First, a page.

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Union Boss Says Nurse Strikes Could Go "Right Up Until Christmas"

Pat Cullen

3 min read

General Secretary of the Royal College of Nursing (RCN) Pat Cullen has said nursing strikes could last until Christmas after members rejected a pay deal from the government.

The government's offer included a one-off payment worth between £1,655 and £3,789 for Agenda for Change staff in England and a 5 per cent consolidated pay increase for 2023/24; UNISON accepted the government's pay offer. 

The RCN has now said there will be a 48-hour walk out from 8pm on 30 April to 8pm on 2 May without department exemptions - with A&E and cancer wards at risk. 

"Our nurses will absolutely not [halt] strikes – with strike action for the end of this month, beginning of May," Cullen told the BBC's Sunday with Laura Kuenssberg. 

"And then we will move immediately to ballot our members – and if that ballot is successful it will mean further strike action right up until Christmas.

"Now, the person that can stop that – the people that can stop that – is Steve Barclay and the ministers, and indeed the Prime Minister, and I would urge them again today to add to the money that they've put on the table. Respect nursing, respect the health service."

Her remarks came after health secretary Steve Barclay on Sunday morning said industrial action puts lives at risk.

"Delivering for patients is my top priority," said Barclay. 

"This pay deal is a fair and reasonable offer, which will mean the NHS can focus on providing the best possible care for patients.

"I hope unions who are still voting will accept this deal."

Elsewhere, Cullen said planned nursing walkouts in critical care like A&E and cancer care were taking place "because this government has not listened".

"What I want to say to every patient that's listening this morning: the health service is in a crisis – a crisis caused by this government, not our nurses. 

"This government can't say on one hand 'we valued nurses so much that they shouldn't go on strike' and then 'we don't value value them enough to pay them'", said Cullen.

Cullen added: "When we were on strike at any time we've had six days so far, nurses made sure at all times that patient safety was at the core of all decision making – we will continue to do that.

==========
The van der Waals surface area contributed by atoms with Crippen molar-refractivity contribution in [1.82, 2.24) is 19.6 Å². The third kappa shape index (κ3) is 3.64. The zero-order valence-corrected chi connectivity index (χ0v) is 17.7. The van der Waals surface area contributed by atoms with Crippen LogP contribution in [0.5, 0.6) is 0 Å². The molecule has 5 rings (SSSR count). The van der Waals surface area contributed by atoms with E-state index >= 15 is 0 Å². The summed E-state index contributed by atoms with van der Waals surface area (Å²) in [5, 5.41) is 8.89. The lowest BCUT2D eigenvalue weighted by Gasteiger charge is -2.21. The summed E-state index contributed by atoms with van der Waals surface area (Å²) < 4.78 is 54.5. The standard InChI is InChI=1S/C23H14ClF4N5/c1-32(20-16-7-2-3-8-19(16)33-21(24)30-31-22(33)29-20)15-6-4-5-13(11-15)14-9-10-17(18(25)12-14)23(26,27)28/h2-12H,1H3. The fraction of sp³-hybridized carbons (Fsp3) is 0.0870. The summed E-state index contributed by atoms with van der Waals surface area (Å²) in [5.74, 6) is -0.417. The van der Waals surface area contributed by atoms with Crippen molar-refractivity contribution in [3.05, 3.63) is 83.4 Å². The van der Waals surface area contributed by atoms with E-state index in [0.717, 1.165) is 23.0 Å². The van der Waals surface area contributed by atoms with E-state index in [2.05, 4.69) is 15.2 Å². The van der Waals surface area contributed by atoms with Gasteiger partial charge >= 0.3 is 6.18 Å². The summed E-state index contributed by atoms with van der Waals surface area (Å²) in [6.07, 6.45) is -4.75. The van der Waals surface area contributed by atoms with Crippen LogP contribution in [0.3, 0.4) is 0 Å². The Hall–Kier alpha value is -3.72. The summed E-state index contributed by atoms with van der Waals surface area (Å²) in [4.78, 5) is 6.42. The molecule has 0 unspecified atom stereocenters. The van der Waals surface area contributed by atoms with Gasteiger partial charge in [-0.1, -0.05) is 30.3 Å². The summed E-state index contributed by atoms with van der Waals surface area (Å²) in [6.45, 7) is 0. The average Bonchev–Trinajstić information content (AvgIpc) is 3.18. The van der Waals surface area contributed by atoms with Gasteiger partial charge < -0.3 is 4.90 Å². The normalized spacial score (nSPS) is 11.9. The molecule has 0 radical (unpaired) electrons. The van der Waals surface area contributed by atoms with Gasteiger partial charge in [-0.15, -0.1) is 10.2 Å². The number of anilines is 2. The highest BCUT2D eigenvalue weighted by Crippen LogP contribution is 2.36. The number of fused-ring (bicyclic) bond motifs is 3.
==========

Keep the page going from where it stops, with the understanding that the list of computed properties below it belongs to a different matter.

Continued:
"And should there be a major incident, or a particular incident, that nurses and will have to deal with during the strike they will return immediately."

The RCN boss also did not rule out a coordinated strike with junior doctors in the future; junior doctors took four days of strike action this week demanding a "pay restoration" of 35% arguing real wages have fallen by 26% since 2008. 

Greg Hands, cabinet minister and Tory party chairman, told the BBC he believed the pay offer for nurses was "fair" and "great". 

"We think it's unreasonable to take the strike action, particularly at a time when the other unions are balloting, particularly at a time when UNISON – which represents a third of all the staff – accepted it by 74%," said Hands. 

"That's a big majority in favour of this very fair and reasonable offer."

Also appearing on the BBC, shadow health secretary Wes Streeting said he was "really worried" about the RCN's decision to remove exemptions around emergency and cancer care and urged the government to intervene. 

"I really hope they don't [strike]," Streeting told Kuenssberg. 

"I must say I think the dereliction of leadership from the government this week has been appalling - we've barely seen or heard anything of the health secretary.

"The Prime Minister told parliament he didn't want to get in the middle of this.

"Well – you're the Prime Minister in the middle of the biggest crisis in the history of the NHS."

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